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Taylor Rules and the Predictability of Interest Rates

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  • Söderlind, Paul
  • Söderström, Ulf
  • Vredin, Anders

Abstract

Recent research suggests that commonly estimated dynamic Taylor rules augmented with a lagged interest rate imply too much predictability of interest rate changes compared with yield curve evidence. We show that this is not sufficient proof against the Taylor rule: the result could be driven by other equations of the model that the Taylor rule is embedded in. To disentangle the effects, we study the predictability of all variables in a simple model of monetary policy: inflation, the output gap, and the interest rate, and we compare with evidence from survey data and a VAR model. We find that the strongest evidence against the Taylor rule is that while it is easy to predict the variables that enter the rule, it is very hard to predict actual interest rate changes. This is consistent with usual Taylor-type rules if policy shocks are very large, but it is more likely that there are other aspects of monetary policy behaviour that are neglected by the Taylor rule.

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Paper provided by C.E.P.R. Discussion Papers in its series CEPR Discussion Papers with number 3934.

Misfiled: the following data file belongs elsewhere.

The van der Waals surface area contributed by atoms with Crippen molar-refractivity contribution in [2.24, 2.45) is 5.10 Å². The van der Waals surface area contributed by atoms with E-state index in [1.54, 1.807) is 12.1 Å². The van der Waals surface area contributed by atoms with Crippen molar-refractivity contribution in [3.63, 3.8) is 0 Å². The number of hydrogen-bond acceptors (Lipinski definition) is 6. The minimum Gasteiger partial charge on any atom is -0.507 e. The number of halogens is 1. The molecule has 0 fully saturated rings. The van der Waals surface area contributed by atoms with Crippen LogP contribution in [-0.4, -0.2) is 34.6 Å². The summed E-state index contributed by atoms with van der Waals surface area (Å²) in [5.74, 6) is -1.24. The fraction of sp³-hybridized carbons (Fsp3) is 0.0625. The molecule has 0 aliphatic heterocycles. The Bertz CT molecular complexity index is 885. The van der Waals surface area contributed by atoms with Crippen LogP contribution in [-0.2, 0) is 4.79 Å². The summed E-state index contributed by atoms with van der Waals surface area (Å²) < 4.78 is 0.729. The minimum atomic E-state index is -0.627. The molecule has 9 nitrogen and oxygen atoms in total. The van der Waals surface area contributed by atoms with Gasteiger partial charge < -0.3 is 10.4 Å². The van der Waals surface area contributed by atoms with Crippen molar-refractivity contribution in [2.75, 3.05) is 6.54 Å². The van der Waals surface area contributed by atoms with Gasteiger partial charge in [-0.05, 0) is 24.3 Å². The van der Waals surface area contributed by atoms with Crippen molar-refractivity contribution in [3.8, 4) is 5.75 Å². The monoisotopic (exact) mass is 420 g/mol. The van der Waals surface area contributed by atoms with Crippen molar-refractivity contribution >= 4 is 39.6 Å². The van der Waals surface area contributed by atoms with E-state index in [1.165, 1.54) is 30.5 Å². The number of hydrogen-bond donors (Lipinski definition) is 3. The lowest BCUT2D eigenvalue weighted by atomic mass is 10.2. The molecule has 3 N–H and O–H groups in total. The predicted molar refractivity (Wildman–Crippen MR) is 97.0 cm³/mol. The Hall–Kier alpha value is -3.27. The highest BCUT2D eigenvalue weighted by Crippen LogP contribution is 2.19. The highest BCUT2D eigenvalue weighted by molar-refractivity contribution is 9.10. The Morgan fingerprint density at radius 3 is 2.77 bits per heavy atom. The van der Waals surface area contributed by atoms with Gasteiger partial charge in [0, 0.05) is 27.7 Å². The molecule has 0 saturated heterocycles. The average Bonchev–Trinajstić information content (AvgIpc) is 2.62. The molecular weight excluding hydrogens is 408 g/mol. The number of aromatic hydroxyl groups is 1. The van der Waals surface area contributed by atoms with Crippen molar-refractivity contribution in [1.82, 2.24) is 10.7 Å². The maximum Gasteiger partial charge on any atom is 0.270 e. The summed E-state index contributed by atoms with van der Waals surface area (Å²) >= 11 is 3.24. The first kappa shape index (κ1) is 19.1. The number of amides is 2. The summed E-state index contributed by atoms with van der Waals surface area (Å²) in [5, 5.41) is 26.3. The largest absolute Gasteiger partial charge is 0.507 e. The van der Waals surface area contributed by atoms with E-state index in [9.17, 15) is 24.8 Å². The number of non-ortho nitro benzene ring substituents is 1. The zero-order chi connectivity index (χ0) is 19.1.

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Date of creation: May 2003
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Handle: RePEc:cpr:ceprdp:3934

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Keywords: in-sample overfitting; interest rate smoothing; survey data; VAR; yield curve;

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  1. Rudebusch, Glenn D., 2000. "Assessing nominal income rules for monetary policy with model and data uncertainty," Working Paper Series 0014, European Central Bank.
  2. Gurkaynak, Refet S. & Sack, Brian T. & Swanson, Eric P., 2007. "Market-Based Measures of Monetary Policy Expectations," Journal of Business & Economic Statistics, American Statistical Association, vol. 25, pages 201-212, April.
  3. Shiller, Robert J. & Huston McCulloch, J., 1990. "The term structure of interest rates," Handbook of Monetary Economics, in: B. M. Friedman & F. H. Hahn (ed.), Handbook of Monetary Economics, edition 1, volume 1, chapter 13, pages 627-722 Elsevier.
  4. Richard Clarida & Jordi Galí & Mark Gertler, 2000. "Monetary Policy Rules And Macroeconomic Stability: Evidence And Some Theory," The Quarterly Journal of Economics, MIT Press, vol. 115(1), pages 147-180, February.
  5. Jeffrey C. Fuhrer, 2000. "Habit Formation in Consumption and Its Implications for Monetary-Policy Models," American Economic Review, American Economic Association, vol. 90(3), pages 367-390, June.
  6. Kenneth A. Froot, 1987. "New Hope for the Expectations Hypothesis of the Term Structure of Interest Rates," NBER Working Papers 2363, National Bureau of Economic Research, Inc.
  7. Lars E. O. Svensson, 2003. "What Is Wrong with Taylor Rules? Using Judgment in Monetary Policy through Targeting Rules," Journal of Economic Literature, American Economic Association, vol. 41(2), pages 426-477, June.
  8. repec:nbr:nberwo:2341 is not listed on IDEAS
  9. Dean Croushore, 1993. "Introducing: the survey of professional forecasters," Business Review, Federal Reserve Bank of Philadelphia, issue Nov, pages 3-15.
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